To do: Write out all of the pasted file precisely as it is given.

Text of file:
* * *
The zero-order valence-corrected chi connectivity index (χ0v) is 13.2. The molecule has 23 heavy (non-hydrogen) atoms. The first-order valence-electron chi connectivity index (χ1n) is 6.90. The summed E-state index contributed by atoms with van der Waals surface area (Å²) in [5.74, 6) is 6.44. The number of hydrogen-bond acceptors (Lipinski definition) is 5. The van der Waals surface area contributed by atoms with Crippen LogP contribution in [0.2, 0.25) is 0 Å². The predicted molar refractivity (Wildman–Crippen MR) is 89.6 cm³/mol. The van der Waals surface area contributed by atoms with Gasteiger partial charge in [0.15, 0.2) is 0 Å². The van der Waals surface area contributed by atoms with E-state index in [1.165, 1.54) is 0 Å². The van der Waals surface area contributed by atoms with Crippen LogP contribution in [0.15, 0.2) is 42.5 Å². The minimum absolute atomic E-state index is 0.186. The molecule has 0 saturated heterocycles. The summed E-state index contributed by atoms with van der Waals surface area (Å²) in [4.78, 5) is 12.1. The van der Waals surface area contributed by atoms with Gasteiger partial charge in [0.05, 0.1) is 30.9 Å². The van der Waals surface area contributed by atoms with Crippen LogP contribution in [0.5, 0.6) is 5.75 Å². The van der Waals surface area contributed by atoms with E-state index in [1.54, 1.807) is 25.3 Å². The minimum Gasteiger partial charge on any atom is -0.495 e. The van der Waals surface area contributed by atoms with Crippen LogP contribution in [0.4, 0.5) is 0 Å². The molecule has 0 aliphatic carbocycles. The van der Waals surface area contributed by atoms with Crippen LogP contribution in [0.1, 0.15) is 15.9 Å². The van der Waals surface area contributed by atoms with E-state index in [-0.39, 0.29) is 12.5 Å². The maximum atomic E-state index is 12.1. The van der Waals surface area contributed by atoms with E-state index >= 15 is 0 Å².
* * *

The zero-order valence-corrected chi connectivity index (χ0v) is 13.2. The molecule has 23 heavy (non-hydrogen) atoms. The first-order valence-electron chi connectivity index (χ1n) is 6.90. The summed E-state index contributed by atoms with van der Waals surface area (Å²) in [5.74, 6) is 6.44. The number of hydrogen-bond acceptors (Lipinski definition) is 5. The van der Waals surface area contributed by atoms with Crippen LogP contribution in [0.2, 0.25) is 0 Å². The predicted molar refractivity (Wildman–Crippen MR) is 89.6 cm³/mol. The van der Waals surface area contributed by atoms with Gasteiger partial charge in [0.15, 0.2) is 0 Å². The van der Waals surface area contributed by atoms with E-state index in [1.165, 1.54) is 0 Å². The van der Waals surface area contributed by atoms with Crippen LogP contribution in [0.15, 0.2) is 42.5 Å². The minimum absolute atomic E-state index is 0.186. The molecule has 0 saturated heterocycles. The summed E-state index contributed by atoms with van der Waals surface area (Å²) in [4.78, 5) is 12.1. The van der Waals surface area contributed by atoms with Gasteiger partial charge in [0.05, 0.1) is 30.9 Å². The van der Waals surface area contributed by atoms with Crippen LogP contribution in [0.5, 0.6) is 5.75 Å². The van der Waals surface area contributed by atoms with E-state index in [1.54, 1.807) is 25.3 Å². The minimum Gasteiger partial charge on any atom is -0.495 e. The van der Waals surface area contributed by atoms with Crippen LogP contribution in [0.4, 0.5) is 0 Å². The molecule has 0 aliphatic carbocycles. The van der Waals surface area contributed by atoms with Crippen LogP contribution in [0.1, 0.15) is 15.9 Å². The van der Waals surface area contributed by atoms with E-state index in [-0.39, 0.29) is 12.5 Å². The maximum atomic E-state index is 12.1. The van der Waals surface area contributed by atoms with E-state index >= 15 is 0 Å².